The Crown Tower is the first book in Michael J. Sullivan’s RIYRIA CHRONICLES series. This series starts before the existing novels, THE RIYRIA REVELATIONS, and it lets us see how Hadrian Blackwater and Royce Melborn first meet.
Since I haven’t read any of Sullivan’s other books, in a way I was the perfect reader for this one. I didn’t have expectations. The Crown Tower is full of fast-paced sword-wielding fun from the first chapter. Sullivan’s breezy style moves the book along quickly. The characters are drawn well enough to hold the reader’s interest and make the conflicts believable. Royce and Hadrian, in particular, are so different that it is hard to see how they will ever be able to work together, which is exactly Sullivan’s point.
Hadrian Blackwater is a mercenary soldier, coming home after many years of fighting pointless battles in pointless wars. His father has died and he is on the way to meet an old family friend who bears a message from him. Practically as soon as he steps off the boat, Hadrian has to save a street-boy from a press-gang, and we see that he is both an amazing fighter and an amiable sort who really just wants to get along.
On a barge headed upriver, Hadrian is suddenly in the middle of a bloody mystery when everyone on the barge except for him is either dead or vanished. The murderer, he is sure, is the unfriendly dark-hooded man on the barge, the one the other passengers had warned him about. When he reports the murders, though, he and the sheriff find no trace of the barge or the bodies, or any report of a barge missing. Hadrian continues on to the university of Sheridan, where he meets his father’s friend, the mage Arcadius, who also introduces him to the dark-hooded man; Royce Melborn.
Royce moves with almost supernatural speed. He is acrobatically agile. He trusts no one, he kills without compunction and he doesn’t believe in friends. He is loyal to Arcadius because he owes him a debt. Arcadius is about to collect. He insists that Royce and Hadrian, together, steal a magical treatise from the Crown Tower, an impregnable fortress in a neighboring country.
In a state of mutual distrust, Hadrian and Royce set off. The multiple murders and the cover-up on the barge are explained to Hadrian’s satisfaction if not approval. The first attempt at the mission does not go well, as these two still haven’t learned to work together. Even while they are bickering, Sullivan demonstrates how Royce’s cynicism, based on experience, can be very useful, while Hadrian’s innate chivalry and good nature build up a bank of goodwill they are able to draw on later when they need to.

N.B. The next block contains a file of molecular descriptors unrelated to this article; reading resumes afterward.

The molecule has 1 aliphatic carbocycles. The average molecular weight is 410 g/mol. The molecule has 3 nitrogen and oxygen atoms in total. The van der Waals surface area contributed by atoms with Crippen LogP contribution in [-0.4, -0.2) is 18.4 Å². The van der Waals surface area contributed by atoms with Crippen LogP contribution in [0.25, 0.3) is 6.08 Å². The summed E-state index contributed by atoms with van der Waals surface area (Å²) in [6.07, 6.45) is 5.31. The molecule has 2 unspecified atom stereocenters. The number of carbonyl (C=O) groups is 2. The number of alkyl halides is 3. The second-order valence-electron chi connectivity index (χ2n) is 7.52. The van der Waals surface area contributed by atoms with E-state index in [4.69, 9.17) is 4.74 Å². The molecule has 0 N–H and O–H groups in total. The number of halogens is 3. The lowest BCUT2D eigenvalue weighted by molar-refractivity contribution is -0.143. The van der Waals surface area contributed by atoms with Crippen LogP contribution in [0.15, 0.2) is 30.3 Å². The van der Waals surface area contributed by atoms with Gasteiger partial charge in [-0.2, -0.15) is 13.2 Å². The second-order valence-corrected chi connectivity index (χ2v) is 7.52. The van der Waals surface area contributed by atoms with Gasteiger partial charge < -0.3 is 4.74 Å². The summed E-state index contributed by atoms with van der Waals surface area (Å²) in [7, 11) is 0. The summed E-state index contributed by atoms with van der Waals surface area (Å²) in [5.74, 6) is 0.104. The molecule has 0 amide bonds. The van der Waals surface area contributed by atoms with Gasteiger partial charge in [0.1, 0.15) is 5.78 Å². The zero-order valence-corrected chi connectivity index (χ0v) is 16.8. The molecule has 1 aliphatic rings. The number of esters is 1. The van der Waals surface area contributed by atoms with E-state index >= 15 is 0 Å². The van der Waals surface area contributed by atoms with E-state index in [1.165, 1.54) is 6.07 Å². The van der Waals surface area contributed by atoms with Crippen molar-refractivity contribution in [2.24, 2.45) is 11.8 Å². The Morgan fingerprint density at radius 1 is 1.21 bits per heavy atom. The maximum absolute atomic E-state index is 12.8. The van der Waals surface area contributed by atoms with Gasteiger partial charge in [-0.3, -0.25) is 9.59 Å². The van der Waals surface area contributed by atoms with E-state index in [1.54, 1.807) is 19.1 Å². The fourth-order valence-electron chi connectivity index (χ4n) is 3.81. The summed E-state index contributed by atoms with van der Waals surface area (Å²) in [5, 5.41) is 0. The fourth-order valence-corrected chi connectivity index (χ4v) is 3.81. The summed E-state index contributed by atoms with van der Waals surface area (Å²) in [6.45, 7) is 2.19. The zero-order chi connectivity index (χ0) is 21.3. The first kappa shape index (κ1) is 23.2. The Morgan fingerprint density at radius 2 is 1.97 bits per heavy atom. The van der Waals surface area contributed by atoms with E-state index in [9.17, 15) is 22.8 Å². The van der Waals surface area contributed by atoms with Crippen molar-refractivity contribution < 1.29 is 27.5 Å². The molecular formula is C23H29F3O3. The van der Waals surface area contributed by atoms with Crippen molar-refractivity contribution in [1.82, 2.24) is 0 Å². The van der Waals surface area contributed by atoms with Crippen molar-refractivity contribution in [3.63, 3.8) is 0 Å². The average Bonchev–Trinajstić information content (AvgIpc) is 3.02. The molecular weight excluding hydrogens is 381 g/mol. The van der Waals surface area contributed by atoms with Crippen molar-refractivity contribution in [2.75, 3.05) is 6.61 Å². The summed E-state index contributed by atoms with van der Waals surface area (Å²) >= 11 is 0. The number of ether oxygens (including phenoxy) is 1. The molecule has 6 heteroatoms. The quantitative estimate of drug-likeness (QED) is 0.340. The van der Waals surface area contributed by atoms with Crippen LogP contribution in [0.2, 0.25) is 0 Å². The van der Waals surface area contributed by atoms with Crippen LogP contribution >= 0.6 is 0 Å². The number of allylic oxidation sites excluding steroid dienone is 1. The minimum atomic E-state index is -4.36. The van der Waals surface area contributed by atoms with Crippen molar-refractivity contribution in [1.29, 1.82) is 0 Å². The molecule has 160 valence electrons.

The book also follows Gwen DeLancy, a prostitute in the town of Medford. When a customer murders another girl and the owner of the brothel where she works does nothing, Gwen leaves and takes the other girls with her, forming her own brothel. Gwen, it turns out, has gifts of her own, and did not end up in Medford randomly. The way she is connected to Hadrian and Royce is interesting. While I’m disappointed that women can apparently only be barmaids, prostitutes or farmwives in Sullivan’s fantasy universe, I admire Gwen’s guts and smarts as she carves out her own territory in the male-dominated port town.
The book moves quickly, and the action sequences are lively. The best parts of the book are Gwen’s actions to come into her own, and the growing partnership between Royce and Hadrian. A battle scene at a farmhouse near the end is catch-your-breath exciting.
Wise-cracking, sword-swinging characters with just enough pathos to hold my sympathy; this book makes me want to go find the first in the RIYRIA REVELATIONS series and read it, to find out what Royce and Hadrian are doing years later. Mission accomplished, Mr. Sullivan. Keep up the good work.